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The Food and Drug Administration approved the first drug that can relieve depression in hours instead of weeks.
Esketamine, a chemical cousin of the anesthetic and party drug ketamine, represents the first truly new kind of depression drug since Prozac hit the market in 1988.
The FDA's decision came Tuesday, less than a month after a panel of experts advising the agency voted overwhelmingly in favor of approval.
"There has been a long-standing need for additional effective treatments for treatment-resistant depression, a serious and life-threatening condition," said Dr. Tiffany Farchione, acting director of the Division of Psychiatry Products in the FDA's Center for Drug Evaluation and Research, in a press release about the decision.
"This is potentially a game changer for millions of people," said Dr. Dennis Charney, dean of the Icahn School of Medicine at Mount Sinai in New York. "It offers a lot of hope."
Esketamine works through a mechanism different from those of drugs like Prozac, Charney said. And that is probably why studies show it can often help people with major depressive disorder who haven't been helped by other drugs.
"Many of them are suicidal," Charney said. "So it's essentially a deadly disease when you haven't responded to available treatments and you've been suffering for years if not decades."
Charney was part of the team that first showed two decades ago that ketamine could treat depression. He also is named as co-inventor on patents filed by the Icahn School of Medicine relating to the treatment for treatment-resistant depression, suicidal ideation and other disorders.
Esketamine, developed by Johnson & Johnson, will be administered as a nasal spray and be used in conjunction with an oral antidepressant. It will be marketed under the brand name Spravato. The FDA has approved it for patients who have failed to respond adequately to at least two other drugs.
That means about 5 million of the 16 million people in the U.S. with major depression might benefit from esketamine, said Courtney Billington, president of Janssen Neuroscience, a unit of Johnson & Johnson.
But esketamine presents some challenges because of its similarities to ketamine. In high doses, both drugs can cause sedation and out-of-body experiences. And ketamine, often called Special K in its illicit form, has become a popular party drug.
So Johnson & Johnson is taking steps to make sure esketamine will be used only as intended, Billington said.
"Spravato will not be dispensed directly to a patient to take at home," he said. "It will only be available in approved and certified treatment centers."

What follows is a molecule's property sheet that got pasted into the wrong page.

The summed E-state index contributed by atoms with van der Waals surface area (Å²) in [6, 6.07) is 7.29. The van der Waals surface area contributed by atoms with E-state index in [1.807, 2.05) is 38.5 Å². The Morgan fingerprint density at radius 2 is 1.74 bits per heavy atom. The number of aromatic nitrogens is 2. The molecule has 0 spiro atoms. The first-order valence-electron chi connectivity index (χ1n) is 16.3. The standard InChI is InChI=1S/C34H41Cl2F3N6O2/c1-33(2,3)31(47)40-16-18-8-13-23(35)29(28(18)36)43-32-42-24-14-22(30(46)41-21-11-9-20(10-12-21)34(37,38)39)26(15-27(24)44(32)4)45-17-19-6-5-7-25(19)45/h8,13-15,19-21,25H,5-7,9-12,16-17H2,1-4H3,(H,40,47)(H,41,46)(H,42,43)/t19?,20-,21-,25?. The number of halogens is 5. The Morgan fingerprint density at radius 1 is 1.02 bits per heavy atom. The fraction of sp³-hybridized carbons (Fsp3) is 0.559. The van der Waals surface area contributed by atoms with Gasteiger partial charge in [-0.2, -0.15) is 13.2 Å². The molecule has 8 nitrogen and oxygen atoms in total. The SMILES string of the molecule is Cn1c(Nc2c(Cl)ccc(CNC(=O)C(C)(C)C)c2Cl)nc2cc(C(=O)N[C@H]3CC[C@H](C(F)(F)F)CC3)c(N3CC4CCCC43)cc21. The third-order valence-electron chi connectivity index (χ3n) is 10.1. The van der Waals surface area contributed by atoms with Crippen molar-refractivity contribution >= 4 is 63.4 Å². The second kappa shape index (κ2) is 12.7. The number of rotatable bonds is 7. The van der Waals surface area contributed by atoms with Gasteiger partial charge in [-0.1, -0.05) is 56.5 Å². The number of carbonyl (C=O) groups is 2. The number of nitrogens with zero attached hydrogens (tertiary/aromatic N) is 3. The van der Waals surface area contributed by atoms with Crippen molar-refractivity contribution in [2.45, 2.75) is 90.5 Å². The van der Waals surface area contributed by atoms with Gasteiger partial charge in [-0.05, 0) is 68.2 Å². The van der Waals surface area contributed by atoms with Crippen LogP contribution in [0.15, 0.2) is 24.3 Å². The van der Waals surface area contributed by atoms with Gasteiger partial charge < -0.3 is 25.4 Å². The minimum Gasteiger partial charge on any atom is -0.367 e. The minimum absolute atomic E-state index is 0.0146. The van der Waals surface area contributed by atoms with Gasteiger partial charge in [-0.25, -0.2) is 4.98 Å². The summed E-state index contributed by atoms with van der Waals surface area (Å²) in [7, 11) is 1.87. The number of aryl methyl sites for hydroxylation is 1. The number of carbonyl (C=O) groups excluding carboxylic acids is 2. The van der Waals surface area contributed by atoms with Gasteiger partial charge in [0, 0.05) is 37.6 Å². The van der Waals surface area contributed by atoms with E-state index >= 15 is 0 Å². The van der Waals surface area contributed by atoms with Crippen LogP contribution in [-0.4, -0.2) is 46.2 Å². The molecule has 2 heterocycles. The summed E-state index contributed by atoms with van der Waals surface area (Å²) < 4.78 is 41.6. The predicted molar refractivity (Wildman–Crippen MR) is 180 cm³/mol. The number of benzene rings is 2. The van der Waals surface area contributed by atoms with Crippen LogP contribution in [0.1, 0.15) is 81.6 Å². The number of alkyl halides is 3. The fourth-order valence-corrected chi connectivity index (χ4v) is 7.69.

Patients will inhale the drug under supervision at these centers once or twice a week. And they will receive a dose that is unlikely to produce side effects such as hallucinations.
"The amount of active ingredient that's in this product, it's at a very, very low dose," Billington said.
Even so, the FDA, according to its press release, is requiring a warning label that says patients "are at risk for sedation and difficulty with attention, judgment and thinking (dissociation), abuse and misuse, and suicidal thoughts and behaviors after administration of the drug,"
Esketamine's approval comes as more and more doctors have begun administering a generic version of ketamine for depression. Generic ketamine is approved as an anesthetic, not as an antidepressant. Even so, doctors can legally prescribe it for off-label medical uses.
And as a growing number of studies have shown ketamine's effectiveness against depression, ketamine clinics have sprung up around the United States. These clinics often administer the drug in an intravenous infusion that can cost more than $500 per treatment.
Many doctors who have become comfortable offering ketamine for depression probably won't switch to esketamine, said Dr. Demitri Papolos, director of research for the Juvenile Bipolar Research Foundation and a clinical associate professor at Albert Einstein College of Medicine.
For the past 10 years, Papolos has been prescribing an intranasal form of ketamine for children and adolescents who have a disorder that includes symptoms of depression.
"I'm very pleased that finally the FDA has approved a form of ketamine for treatment-resistant mood disorders," Papolos said. He said the approval legitimizes the approach he and other doctors have been taking.
But he hopes that doctors who are currently using ketamine continue to do so. "It'll be a lot less expensive and a lot easier for their patients [than esketamine]," he said.
And animal studies show it's possible that old-fashioned ketamine is a more potent antidepressant than esketamine, Papolos said.
Esketamine "may not be as effective as a generic that any psychiatrist or physician can prescribe without restrictions," Papolos said.
It's not clear yet how much esketamine will cost. But the FDA-approved antidepressant is likely to have one advantage over its generic cousin: Treatment will be covered by insurers.
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